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in is an excellent avenue to improve the learning environment for students at Sparr. We believe that the data from this project will indicate positive changes in mental welln ess, cognitive functioning, and behavior via this specially designed learning environment. Our issue at hand is an important one; one in five children live in families below the federal poverty level in the United States. Closer to home, the rate is even h igher in the state of Florida, at one in four. Socioeconomic status should not be a factor in whether a child receives the best possible education, but it is. In collaborating with elementary school teachers, administration and the community, we want the c hance to try and mediate that effect. Goals and Objectives Goal : T o increase the available data on the effects of an integrated garden curriculum on students' mental wellness, cognitive function, and behavior. Objectives : Preparation Objectives 1. Flower be ds will be assembled and gardens will be prepared before the first day of school. 2. At least 10 different garden based lessons will be created in time for the first day of school. 3. At least 80% of the students will return a positive informed consent form for the study. Intervention Objectives 1. At least 90% of participants that returned a positive informed consent complete the pre intervention assessment. 2. At least 8 to students out of a maximum 10 3. All participating studen ts will have attended at least 6 4. All participating students will have attended 80% of total days of class for the morning activity. 5. At least 90% of participants that returned a positive informed consent complete the post intervention assessment. Expected Outcomes : As outcomes of the garden program, results from the stated objectives above will show that students surveyed: Improved mental wellness through the indicators of reduced anxiety and stress as measured by the State Trait Anxiety Inventory (STAI) for Children (Spielberger) and the Amended Perceived Restorative Components Scale for Children (Bagot), respectively. Improved cognitive function through the indicator of attention span, as measured by the Stroop Test for Children. Improved behavior al outcomes through the indicators of rec orded incidences of misconduct, attendance compared to past records, and active participation rate as noted qualitatively by the instructor. Methods and Program Design An experiment will be conducted to assess the effects of a school garden and integrated curriculum on 3 rd grade remedial students' mental wellness, cognitive function, and behavior. We will utilize and build upon a currently existing small garden on the school's grounds. Teachers occasionally use the produce garden as a teaching tool, however, instructors do not have specifically designed procedures for incorporating the garden into curricula. We wish to expand this project through the addition of flower beds and an instructor planning program to hav e evidence based lesson plans created for garden based teaching. The testing period will take place at Sparr Elementary School, with the collaboration of the teachers and administration, during the remedial summer school session. From inception to end anal ysis, the pilot study will last from April September 2012, completed in time for the Graduate Student (NSF) Research Day poster session in October 2012. In the time available (April, May, and the start of June) before the first day of summer school,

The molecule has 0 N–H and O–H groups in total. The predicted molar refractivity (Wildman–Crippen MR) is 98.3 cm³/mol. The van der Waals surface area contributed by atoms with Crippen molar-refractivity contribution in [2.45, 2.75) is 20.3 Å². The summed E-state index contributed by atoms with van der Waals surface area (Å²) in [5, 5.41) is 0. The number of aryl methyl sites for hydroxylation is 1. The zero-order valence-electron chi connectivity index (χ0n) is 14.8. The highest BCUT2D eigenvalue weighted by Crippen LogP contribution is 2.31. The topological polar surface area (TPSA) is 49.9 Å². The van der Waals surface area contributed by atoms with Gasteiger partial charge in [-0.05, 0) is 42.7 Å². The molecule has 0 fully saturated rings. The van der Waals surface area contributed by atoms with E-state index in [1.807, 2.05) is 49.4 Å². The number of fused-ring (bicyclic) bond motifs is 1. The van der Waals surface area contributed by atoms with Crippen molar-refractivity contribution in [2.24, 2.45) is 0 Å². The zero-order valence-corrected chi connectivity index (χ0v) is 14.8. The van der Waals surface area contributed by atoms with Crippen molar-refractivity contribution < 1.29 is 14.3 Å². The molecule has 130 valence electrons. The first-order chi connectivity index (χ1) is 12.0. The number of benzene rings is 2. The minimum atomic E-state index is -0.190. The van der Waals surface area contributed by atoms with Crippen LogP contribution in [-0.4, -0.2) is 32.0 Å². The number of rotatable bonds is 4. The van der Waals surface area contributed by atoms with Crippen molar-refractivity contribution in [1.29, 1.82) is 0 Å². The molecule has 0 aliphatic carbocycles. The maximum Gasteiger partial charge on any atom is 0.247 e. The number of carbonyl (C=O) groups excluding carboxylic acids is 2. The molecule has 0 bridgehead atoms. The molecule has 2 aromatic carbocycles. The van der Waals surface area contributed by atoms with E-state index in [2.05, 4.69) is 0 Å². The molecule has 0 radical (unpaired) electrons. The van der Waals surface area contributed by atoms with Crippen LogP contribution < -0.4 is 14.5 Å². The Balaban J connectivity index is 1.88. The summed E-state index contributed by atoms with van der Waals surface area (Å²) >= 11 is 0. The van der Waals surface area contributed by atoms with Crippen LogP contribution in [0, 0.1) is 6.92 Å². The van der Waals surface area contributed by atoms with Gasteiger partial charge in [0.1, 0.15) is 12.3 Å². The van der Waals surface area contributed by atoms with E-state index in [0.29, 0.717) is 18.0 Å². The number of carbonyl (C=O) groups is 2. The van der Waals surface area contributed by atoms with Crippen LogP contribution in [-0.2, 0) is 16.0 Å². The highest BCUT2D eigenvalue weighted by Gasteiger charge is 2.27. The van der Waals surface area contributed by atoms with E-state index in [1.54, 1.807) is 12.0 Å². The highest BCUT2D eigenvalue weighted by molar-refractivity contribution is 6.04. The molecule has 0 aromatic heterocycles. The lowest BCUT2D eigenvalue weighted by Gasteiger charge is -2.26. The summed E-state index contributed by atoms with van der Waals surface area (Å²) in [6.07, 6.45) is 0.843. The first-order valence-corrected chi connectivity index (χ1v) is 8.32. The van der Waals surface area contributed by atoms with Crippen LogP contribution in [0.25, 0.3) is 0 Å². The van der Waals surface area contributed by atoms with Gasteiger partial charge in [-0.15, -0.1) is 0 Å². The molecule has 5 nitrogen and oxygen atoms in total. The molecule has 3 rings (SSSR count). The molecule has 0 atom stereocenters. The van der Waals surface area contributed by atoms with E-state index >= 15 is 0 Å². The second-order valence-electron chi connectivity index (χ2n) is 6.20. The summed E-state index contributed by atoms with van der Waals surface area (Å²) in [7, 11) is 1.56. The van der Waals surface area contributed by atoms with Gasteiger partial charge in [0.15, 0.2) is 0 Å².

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the t eam will prepare the space and materials needed for the program. The team, with the help of volunteers, will place, build, and fill flower beds as needed for the bloom expansion part of the program. Additionally, the team, our education consult, and the in tervention instructor will meet to develop and plan program specific lessons that will integrate well with the existing curriculum. Most importantly, we will obtain informed consent from the intervention and control students and their parent(s) or guardian (s) before the start of the study The quasi experimental pilot will be conducted with two 3 rd g rade classes, of approximately 2 0 students each, at Sparr Elementary for the duration of 5 weeks. Summer sessions meet 4 days out of the week, Monday through Thursday for 6 weeks One of the two classes will participate in the garden lessons and the other will have their normal lessons as planned, serving as a control. This is study The first week of school will be used for gathering parental informed consent. During the beginning of the second week, prior to the first program activity, the team will conduct initial pre program assessments and surveys with the participants in both intervention and control groups. At this point, the control class will receive no further involvement from the study team until the end of the 6 week period. The first activity in the intervention group will occur after the pre tests and will consist of a short introductio n to the new garden area as well as a planting activity. Beginning the third week through the fifth week, the students will participate in an activity every day (weather permitting) that allows for indirect or direct contact with the garden for approximate ly 15 minutes at the beginning of the day. This may include hand watering the plants, garden management, or reading outside in the vicinity of the garden area Additionally, there will be 3 garden based lessons each week 3 5 During the sixth week, there w ill a post program assessment with the participants in both intervention and control groups. Further research can also be conducted from the program base of adding flower beds, a new composting setup, and an instructor planning project. In addition to exp anding this pilot study to a multi class year long assessment, we can also study nutrition behavior. A large number of the students at Sparr receive two meals daily from the school cafeteria. With the additional composting setup, participation in school ga rden activities will not only allow students to understand their meals under the farm to to literacy will encourage students to use this knowledge in making informed food decisions. The study will assess changes in knowledge, beliefs, and attitudes toward eating healthy foods including but not limited to fruits and vegetables. We can also measure whether an increase in food literacy will mediate the impacts of food advert ising. Evaluation Evaluation of the success of this pilot study will be measured by reviewing and analyzing the data obtained from pre and post assessments as well as records and qualitative input. Since this study has a nonequivalent control group de sign, we must also remember to account for a possible positive effect on both intervention and control, since the controls will be able to have indirect contact with the garden. Data will be collected at the beginning and end of the 5 week active session (weeks 2 of 6 and 6 of 6) The data collected will include the results of s urveys mentioned in the Methods section. Subjective qualitative information will be taken for the participation indicator, behavior, from the instructor who will make comparisons to previous experiences with the student(s). Data for the indicators absenteeism and behavioral misconduct will be tallied at the end of the 6 weeks and compared to school records for each student. Analysis will occur after the 6 weeks are finished through S AS or SPSS statistical packages for applicable data. Qualitative data that cannot be input into statistical software will be documented and reported in the final assessment paper/poster/other medium. Data analysis will be the responsibility of the Key Pers onnel.